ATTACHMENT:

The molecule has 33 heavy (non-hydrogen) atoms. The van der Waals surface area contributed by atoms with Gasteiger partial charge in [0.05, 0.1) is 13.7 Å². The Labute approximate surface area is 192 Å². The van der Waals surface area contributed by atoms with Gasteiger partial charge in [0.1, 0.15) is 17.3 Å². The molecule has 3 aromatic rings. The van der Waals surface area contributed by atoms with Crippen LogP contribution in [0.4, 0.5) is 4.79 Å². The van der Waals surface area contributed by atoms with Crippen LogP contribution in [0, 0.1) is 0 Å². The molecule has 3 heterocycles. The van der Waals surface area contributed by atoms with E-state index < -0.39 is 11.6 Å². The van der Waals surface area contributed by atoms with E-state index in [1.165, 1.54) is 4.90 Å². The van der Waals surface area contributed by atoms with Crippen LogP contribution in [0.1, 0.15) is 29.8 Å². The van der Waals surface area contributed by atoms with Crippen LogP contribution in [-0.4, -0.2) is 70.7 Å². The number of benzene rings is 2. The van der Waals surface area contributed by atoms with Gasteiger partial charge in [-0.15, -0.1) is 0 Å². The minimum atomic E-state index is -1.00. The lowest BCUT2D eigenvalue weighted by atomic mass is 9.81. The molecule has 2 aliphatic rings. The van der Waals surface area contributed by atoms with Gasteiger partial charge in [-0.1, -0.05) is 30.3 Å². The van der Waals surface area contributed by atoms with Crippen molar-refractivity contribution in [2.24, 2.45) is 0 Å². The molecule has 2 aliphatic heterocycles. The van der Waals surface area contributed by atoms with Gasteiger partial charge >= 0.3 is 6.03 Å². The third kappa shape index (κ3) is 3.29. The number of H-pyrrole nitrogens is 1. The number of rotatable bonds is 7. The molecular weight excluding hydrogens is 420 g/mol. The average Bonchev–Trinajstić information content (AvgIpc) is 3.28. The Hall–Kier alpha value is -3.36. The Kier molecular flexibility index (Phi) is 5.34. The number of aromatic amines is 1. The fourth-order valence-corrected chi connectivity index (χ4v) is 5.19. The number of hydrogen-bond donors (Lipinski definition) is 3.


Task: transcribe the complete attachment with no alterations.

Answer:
The molecule has 33 heavy (non-hydrogen) atoms. The van der Waals surface area contributed by atoms with Gasteiger partial charge in [0.05, 0.1) is 13.7 Å². The Labute approximate surface area is 192 Å². The van der Waals surface area contributed by atoms with Gasteiger partial charge in [0.1, 0.15) is 17.3 Å². The molecule has 3 aromatic rings. The van der Waals surface area contributed by atoms with Crippen LogP contribution in [0.4, 0.5) is 4.79 Å². The van der Waals surface area contributed by atoms with Crippen LogP contribution in [0, 0.1) is 0 Å². The molecule has 3 heterocycles. The van der Waals surface area contributed by atoms with E-state index < -0.39 is 11.6 Å². The van der Waals surface area contributed by atoms with E-state index in [1.165, 1.54) is 4.90 Å². The van der Waals surface area contributed by atoms with Crippen LogP contribution in [0.1, 0.15) is 29.8 Å². The van der Waals surface area contributed by atoms with Crippen LogP contribution in [-0.4, -0.2) is 70.7 Å². The number of benzene rings is 2. The van der Waals surface area contributed by atoms with Gasteiger partial charge in [-0.15, -0.1) is 0 Å². The minimum atomic E-state index is -1.00. The lowest BCUT2D eigenvalue weighted by atomic mass is 9.81. The molecule has 2 aliphatic rings. The van der Waals surface area contributed by atoms with Gasteiger partial charge in [-0.1, -0.05) is 30.3 Å². The van der Waals surface area contributed by atoms with Crippen molar-refractivity contribution in [2.24, 2.45) is 0 Å². The molecule has 2 aliphatic heterocycles. The van der Waals surface area contributed by atoms with Gasteiger partial charge >= 0.3 is 6.03 Å². The third kappa shape index (κ3) is 3.29. The number of H-pyrrole nitrogens is 1. The number of rotatable bonds is 7. The molecular weight excluding hydrogens is 420 g/mol. The average Bonchev–Trinajstić information content (AvgIpc) is 3.28. The Hall–Kier alpha value is -3.36. The Kier molecular flexibility index (Phi) is 5.34. The number of aromatic amines is 1. The fourth-order valence-corrected chi connectivity index (χ4v) is 5.19. The number of hydrogen-bond donors (Lipinski definition) is 3.